Laboratory surveillance of Shiga toxin-producing Escherichia coli in South Australia and the Hunter Health Area, New South Wales, Australia

This report published in Communicable Diseases Intelligence Volume 28 Issue, Number 3, discusses the prevalence of Shiga toxin-producing Escherichia coli in Australia.

Page last updated: 30 October 2004

A print friendly PDF version is available from this Communicable Diseases Intelligence issue's table of contents.

Robyn Doyle,1 Kieda Watson,2 Leanne E Unicomb,3 Janice A Lanser,4 Rolf Wise,1 Rod Ratcliff,1 Barry Combs5, John Ferguson2


To estimate the prevalence of shiga toxin producing Escherichia coli in Australia, bloody stool samples from two Australian locations were screened for the presence of shiga toxin genes, stx1 and stx2. Four of 126 (3.2%) and 139 of 5,829 (2.4%) patients from the two locations had a positive Polymerase Chain Reaction for shiga toxin genes. Commun Dis Intell 2004;28:390–391.

Shiga toxin producing Escherichia coli (STEC) is the commonest cause of post-diarrhoeal hemolytic uraemic syndrome (HUS) in industrialised countries including Australia.1 The majority of STEC infections are acquired by humans via the food chain, particularly from contaminated meat sources.2 In order to develop strategies to prevent acquisition of STEC, it is important to understand the prevalence of the organism in humans with diarrhoea.

This summary reports data on screening of stool samples for STEC toxin genes, stx1 and stx2, from two Australian locations, South Australia and the Hunter Health Area of New South Wales, between January 1999 and December 2002. The Institute of Medical and Veterinary Science (IMVS) in South Australia screened all stools, including those referred from diagnostic laboratories, with macroscopic evidence of blood, or from patients with a clinical history of bloody diarrhoea, or when a sample was accompanied by a request from a physician. This included screening stools from HUS cases. In the Hunter, screening was undertaken on stool samples submitted to the Hunter Area Pathology Service (HAPS), with profuse red blood cells, from which E. coli but no other bacterial diarrhoeal pathogen was detected. Stool samples from HUS cases were also screened.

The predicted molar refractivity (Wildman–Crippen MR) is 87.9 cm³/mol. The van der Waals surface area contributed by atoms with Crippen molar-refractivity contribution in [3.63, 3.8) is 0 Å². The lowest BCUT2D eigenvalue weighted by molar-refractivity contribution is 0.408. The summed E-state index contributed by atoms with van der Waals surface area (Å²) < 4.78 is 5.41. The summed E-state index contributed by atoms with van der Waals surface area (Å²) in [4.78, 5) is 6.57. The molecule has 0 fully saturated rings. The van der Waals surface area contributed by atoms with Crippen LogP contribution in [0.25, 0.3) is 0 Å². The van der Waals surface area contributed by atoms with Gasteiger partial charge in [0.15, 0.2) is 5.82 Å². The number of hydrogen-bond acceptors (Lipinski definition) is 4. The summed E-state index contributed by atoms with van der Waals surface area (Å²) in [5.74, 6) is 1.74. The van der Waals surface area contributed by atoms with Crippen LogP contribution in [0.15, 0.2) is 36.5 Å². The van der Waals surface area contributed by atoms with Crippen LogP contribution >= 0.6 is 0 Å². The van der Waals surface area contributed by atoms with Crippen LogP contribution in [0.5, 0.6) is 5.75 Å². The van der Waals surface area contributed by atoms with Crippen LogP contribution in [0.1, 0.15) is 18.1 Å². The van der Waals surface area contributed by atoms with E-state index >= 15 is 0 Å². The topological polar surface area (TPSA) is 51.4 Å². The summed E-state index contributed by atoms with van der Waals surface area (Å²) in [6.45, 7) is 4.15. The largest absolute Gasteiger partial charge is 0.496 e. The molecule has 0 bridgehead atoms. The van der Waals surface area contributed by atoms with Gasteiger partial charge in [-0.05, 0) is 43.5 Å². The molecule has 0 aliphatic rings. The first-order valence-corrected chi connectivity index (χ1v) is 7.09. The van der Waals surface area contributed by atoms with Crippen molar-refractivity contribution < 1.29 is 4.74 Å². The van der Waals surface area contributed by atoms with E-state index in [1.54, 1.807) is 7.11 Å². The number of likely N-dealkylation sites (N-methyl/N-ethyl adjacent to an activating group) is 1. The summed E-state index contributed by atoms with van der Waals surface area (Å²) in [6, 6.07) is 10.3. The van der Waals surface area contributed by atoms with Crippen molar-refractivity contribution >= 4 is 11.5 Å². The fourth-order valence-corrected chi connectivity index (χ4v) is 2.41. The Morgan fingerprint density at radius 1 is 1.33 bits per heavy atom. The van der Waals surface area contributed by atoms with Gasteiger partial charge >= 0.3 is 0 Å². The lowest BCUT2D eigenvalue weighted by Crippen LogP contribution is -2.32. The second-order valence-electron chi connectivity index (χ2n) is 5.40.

All samples were screened for STEC toxin genes using multiplex real-time TaqManTM polymerase chain reaction (PCR) (Applied Biosystems). Controls used for each assay run included stx1 and stx2 positive E. coli O111, and O157 and an stx negative E. coli ATCC 25922 at HAPS, and stx1 and stx2 positive E. coli O157 and stx negative E. coli ATCC 25922 at IMVS.

During the study period, four of 126 patients from the Hunter Health Area were positive for STEC toxin genes (3.2%) of which two were positive for stx2, one for stx1 and one for both genes. Positives were detected in 1999 and 2002 only. In South Australia, 139 of 5,829 patients were positive for STEC toxin genes (2.4%), 42 were positive for stx1, 37 for stx2 and 60 were positive for both genes (Table). STEC positives were detected in each year of the study period.

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Table.   Summary of Shiga toxin producing Escherichia coli screening of stool samples from South Australia and from the Hunter Health Area of New South Wales, Australia, between 1999 and 2002

Location Patients tested* Number positive for stx1 and/or stx2 genes Percentage positive Number with HUS